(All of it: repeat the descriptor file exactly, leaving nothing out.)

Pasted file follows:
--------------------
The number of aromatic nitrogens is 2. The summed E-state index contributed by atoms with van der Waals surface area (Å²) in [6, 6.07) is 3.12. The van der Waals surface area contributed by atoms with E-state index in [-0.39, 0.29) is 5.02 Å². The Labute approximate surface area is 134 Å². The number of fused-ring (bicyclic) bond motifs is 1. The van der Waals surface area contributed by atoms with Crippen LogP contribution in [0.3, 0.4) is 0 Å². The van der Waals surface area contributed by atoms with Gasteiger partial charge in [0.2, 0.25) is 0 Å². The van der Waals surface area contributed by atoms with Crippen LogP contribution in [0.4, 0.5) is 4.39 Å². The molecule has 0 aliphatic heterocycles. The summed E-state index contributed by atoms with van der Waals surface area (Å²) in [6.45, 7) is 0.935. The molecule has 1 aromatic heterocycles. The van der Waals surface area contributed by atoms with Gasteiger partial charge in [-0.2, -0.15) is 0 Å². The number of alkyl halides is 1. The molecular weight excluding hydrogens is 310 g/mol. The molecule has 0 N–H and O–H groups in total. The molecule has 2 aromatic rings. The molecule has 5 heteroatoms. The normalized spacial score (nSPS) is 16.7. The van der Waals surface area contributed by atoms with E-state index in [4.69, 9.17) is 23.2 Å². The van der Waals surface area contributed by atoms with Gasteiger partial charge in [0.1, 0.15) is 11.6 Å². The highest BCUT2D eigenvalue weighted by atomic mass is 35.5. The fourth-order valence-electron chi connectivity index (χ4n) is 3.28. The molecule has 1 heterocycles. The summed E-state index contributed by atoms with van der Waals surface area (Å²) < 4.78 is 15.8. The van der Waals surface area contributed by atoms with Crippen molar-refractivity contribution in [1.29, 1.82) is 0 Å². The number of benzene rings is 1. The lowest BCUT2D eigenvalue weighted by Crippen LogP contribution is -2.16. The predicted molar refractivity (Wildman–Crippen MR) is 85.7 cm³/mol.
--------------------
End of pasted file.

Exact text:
The number of aromatic nitrogens is 2. The summed E-state index contributed by atoms with van der Waals surface area (Å²) in [6, 6.07) is 3.12. The van der Waals surface area contributed by atoms with E-state index in [-0.39, 0.29) is 5.02 Å². The Labute approximate surface area is 134 Å². The number of fused-ring (bicyclic) bond motifs is 1. The van der Waals surface area contributed by atoms with Crippen LogP contribution in [0.3, 0.4) is 0 Å². The van der Waals surface area contributed by atoms with Gasteiger partial charge in [0.2, 0.25) is 0 Å². The van der Waals surface area contributed by atoms with Crippen LogP contribution in [0.4, 0.5) is 4.39 Å². The molecule has 0 aliphatic heterocycles. The summed E-state index contributed by atoms with van der Waals surface area (Å²) in [6.45, 7) is 0.935. The molecule has 1 aromatic heterocycles. The van der Waals surface area contributed by atoms with Gasteiger partial charge in [-0.2, -0.15) is 0 Å². The number of alkyl halides is 1. The molecular weight excluding hydrogens is 310 g/mol. The molecule has 0 N–H and O–H groups in total. The molecule has 2 aromatic rings. The molecule has 5 heteroatoms. The normalized spacial score (nSPS) is 16.7. The van der Waals surface area contributed by atoms with E-state index in [4.69, 9.17) is 23.2 Å². The van der Waals surface area contributed by atoms with Gasteiger partial charge in [0.1, 0.15) is 11.6 Å². The highest BCUT2D eigenvalue weighted by atomic mass is 35.5. The fourth-order valence-electron chi connectivity index (χ4n) is 3.28. The molecule has 1 heterocycles. The summed E-state index contributed by atoms with van der Waals surface area (Å²) < 4.78 is 15.8. The van der Waals surface area contributed by atoms with Crippen molar-refractivity contribution in [1.29, 1.82) is 0 Å². The number of benzene rings is 1. The lowest BCUT2D eigenvalue weighted by Crippen LogP contribution is -2.16. The predicted molar refractivity (Wildman–Crippen MR) is 85.7 cm³/mol.